Elsevier

Available online 11 February 2020, 183213

Biochimica et Biophysica Acta (BBA) - Biomembranes

Highlights

Hypotheses about the molecular mechanism involved in picosecond bipolar cancellation

Molecular mechanism of electroporation induced by symmetrical bipolar picosecond pulse trains

Conditions required for symmetrical bipolar picosecond pulse trains to induce electroporation

Abstract

Picosecond pulse trains (psPTs) are emerging as a new characteristic diagnostic and therapeutic tool in biomedical fields. To specifically determine the stimulus provided to cells, in this article, we use a molecular dynamics (MD) model to show the molecular mechanisms of electroporation induced by symmetrical bipolar psPTs and predict a bipolar cancellation for the studied picosecond pulses. Electric field conditions that do not cause electroporation reveal that the interfacial water molecules continuously flip and redirect as the applied bipolar psPT reverses, and the molecules cannot keep moving in one direction or leave the lipid-water interface. Based on our simulation results, we determine the threshold for electroporation with symmetrical bipolar psPTs. For a fixed electric field intensity, a lower repetition frequency leads to more rapid electroporation. For a fixed repetition frequency, a higher electric field intensity leads to more rapid electroporation. We found that the water dipole relaxation time decreases as the electric field magnitude increases. Additionally, the influences of the symmetrical bipolar psPT intensity and frequency on the pore formation time are presented. Discrete nanoscale pores can form with the applied psPT at terahertz (THz) repetition frequency. When the psPT amplitude increases or the frequency decreases, the number of water bridges will increase. Moreover, for the first time, the molecular mechanism of bipolar cancellation for the studied picosecond pulse is discussed preliminarily. Our results indicate that the influence of the unipolar picosecond pulse on the interfacial water dipoles will accumulate in one direction, but the bipolar picosecond pulse does not cause this effect.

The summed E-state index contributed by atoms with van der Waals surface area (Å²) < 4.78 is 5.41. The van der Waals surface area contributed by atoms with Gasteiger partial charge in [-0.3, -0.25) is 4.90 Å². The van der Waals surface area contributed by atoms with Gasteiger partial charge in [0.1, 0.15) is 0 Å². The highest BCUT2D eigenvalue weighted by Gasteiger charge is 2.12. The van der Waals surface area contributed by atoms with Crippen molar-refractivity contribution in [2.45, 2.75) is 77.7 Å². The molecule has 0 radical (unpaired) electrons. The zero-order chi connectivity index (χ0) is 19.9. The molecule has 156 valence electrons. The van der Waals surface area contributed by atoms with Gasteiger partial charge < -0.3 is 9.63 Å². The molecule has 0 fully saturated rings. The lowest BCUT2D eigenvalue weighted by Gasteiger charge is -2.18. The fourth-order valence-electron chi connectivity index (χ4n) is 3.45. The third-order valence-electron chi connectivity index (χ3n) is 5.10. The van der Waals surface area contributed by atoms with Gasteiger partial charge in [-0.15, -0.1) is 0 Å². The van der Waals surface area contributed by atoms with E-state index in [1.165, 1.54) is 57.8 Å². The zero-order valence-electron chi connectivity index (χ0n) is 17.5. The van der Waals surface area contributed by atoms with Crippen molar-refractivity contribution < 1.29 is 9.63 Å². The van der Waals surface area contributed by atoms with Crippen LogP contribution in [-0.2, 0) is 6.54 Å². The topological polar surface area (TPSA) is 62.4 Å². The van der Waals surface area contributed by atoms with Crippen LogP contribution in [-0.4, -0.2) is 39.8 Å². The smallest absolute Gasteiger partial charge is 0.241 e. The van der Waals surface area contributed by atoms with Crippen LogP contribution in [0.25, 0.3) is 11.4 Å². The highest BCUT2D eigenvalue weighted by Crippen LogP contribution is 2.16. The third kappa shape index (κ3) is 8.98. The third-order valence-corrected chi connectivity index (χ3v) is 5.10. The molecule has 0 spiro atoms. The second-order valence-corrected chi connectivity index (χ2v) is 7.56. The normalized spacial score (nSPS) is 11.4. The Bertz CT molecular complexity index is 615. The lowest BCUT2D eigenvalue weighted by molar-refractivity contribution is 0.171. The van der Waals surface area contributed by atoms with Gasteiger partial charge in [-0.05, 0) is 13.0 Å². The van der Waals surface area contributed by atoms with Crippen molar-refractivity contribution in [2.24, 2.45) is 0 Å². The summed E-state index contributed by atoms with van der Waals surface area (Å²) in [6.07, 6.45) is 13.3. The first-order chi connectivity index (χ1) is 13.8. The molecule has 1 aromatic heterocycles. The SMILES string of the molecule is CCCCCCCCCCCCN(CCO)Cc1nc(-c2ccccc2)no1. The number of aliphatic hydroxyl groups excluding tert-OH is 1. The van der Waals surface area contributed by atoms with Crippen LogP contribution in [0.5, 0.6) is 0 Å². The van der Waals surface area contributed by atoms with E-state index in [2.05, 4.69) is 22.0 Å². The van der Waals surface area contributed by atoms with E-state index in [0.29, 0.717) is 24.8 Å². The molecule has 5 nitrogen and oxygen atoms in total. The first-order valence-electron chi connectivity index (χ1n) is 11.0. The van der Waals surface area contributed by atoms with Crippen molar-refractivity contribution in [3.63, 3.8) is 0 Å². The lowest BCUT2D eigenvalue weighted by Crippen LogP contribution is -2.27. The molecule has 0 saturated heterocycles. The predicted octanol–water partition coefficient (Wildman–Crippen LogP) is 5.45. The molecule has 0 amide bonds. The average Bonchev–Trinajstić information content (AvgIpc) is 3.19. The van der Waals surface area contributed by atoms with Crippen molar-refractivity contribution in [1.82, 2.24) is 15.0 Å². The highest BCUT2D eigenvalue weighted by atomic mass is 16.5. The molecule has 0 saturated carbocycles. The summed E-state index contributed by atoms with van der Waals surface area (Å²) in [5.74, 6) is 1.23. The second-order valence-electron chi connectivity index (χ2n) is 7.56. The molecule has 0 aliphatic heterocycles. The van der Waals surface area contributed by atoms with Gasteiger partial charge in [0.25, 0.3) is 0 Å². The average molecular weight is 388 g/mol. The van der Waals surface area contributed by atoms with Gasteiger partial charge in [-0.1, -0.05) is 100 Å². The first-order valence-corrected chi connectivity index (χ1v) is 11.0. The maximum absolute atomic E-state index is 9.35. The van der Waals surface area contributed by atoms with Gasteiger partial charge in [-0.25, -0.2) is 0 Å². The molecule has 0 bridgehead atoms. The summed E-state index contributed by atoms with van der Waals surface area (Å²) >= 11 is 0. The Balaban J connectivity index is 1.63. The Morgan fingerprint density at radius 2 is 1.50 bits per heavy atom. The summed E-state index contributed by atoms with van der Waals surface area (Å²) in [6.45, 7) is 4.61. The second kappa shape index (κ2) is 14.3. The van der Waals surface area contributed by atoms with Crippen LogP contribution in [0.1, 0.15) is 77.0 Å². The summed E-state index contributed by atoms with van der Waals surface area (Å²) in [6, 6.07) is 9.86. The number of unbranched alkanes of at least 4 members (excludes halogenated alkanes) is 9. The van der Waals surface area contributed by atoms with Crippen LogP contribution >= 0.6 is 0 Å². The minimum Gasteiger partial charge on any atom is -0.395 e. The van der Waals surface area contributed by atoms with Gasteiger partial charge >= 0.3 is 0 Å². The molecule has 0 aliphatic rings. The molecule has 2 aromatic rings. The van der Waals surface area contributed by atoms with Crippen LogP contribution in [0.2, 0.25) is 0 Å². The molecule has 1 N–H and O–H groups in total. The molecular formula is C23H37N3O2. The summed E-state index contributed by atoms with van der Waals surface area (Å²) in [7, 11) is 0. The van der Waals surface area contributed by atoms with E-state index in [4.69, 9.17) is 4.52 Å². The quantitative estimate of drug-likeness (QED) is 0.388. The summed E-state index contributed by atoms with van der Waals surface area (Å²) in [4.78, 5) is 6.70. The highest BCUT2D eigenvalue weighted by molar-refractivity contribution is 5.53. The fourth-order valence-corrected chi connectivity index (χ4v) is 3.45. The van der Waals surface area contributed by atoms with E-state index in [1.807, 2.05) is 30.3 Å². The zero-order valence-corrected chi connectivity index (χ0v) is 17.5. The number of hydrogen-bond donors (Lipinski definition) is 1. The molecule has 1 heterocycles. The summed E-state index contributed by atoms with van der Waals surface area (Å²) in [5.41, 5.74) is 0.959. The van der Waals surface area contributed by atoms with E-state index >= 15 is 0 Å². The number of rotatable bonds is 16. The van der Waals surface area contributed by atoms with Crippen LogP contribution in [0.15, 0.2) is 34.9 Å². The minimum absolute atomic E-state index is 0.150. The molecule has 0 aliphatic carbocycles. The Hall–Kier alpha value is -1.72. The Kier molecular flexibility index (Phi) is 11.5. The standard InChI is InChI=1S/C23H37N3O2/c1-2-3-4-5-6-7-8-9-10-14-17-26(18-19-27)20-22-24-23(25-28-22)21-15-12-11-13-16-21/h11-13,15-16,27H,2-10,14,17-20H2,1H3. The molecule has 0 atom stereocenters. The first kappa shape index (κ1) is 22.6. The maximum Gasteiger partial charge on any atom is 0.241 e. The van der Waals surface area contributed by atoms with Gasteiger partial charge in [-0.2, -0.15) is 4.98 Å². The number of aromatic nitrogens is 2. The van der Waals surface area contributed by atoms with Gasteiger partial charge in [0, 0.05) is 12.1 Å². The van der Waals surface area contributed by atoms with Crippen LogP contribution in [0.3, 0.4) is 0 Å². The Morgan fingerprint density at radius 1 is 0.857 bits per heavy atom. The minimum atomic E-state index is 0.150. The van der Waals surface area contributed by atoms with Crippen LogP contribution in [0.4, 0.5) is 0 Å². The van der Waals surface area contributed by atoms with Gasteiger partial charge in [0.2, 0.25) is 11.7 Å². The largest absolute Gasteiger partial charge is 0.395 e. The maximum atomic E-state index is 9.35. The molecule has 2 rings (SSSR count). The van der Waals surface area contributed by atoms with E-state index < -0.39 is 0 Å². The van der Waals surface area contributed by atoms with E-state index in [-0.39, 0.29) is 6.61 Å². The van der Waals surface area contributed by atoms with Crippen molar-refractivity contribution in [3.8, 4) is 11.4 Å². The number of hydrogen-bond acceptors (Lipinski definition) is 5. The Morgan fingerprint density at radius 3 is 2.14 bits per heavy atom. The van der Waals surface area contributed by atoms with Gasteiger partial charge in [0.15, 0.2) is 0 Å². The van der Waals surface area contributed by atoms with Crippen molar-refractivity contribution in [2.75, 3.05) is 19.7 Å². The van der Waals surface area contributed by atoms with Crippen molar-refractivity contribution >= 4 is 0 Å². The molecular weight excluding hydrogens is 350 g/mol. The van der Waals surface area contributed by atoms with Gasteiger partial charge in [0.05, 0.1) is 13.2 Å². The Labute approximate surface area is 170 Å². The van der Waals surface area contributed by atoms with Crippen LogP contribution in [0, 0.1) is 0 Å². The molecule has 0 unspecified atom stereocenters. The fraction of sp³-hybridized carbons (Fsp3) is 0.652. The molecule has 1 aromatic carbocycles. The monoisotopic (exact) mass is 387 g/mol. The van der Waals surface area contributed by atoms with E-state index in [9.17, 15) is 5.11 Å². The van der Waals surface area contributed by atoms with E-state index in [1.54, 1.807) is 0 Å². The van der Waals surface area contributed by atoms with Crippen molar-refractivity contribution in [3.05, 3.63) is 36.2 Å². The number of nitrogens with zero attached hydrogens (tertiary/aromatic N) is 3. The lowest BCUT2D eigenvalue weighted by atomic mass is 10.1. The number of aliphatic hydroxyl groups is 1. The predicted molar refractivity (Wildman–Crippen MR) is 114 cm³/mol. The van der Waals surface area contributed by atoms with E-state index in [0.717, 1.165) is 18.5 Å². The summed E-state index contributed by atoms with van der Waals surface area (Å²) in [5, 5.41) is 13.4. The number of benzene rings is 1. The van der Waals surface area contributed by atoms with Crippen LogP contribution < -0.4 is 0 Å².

Keywords

Electroporation

Molecular dynamics

Picosecond bipolar cancellation

Symmetrical bipolar picosecond pulse trains

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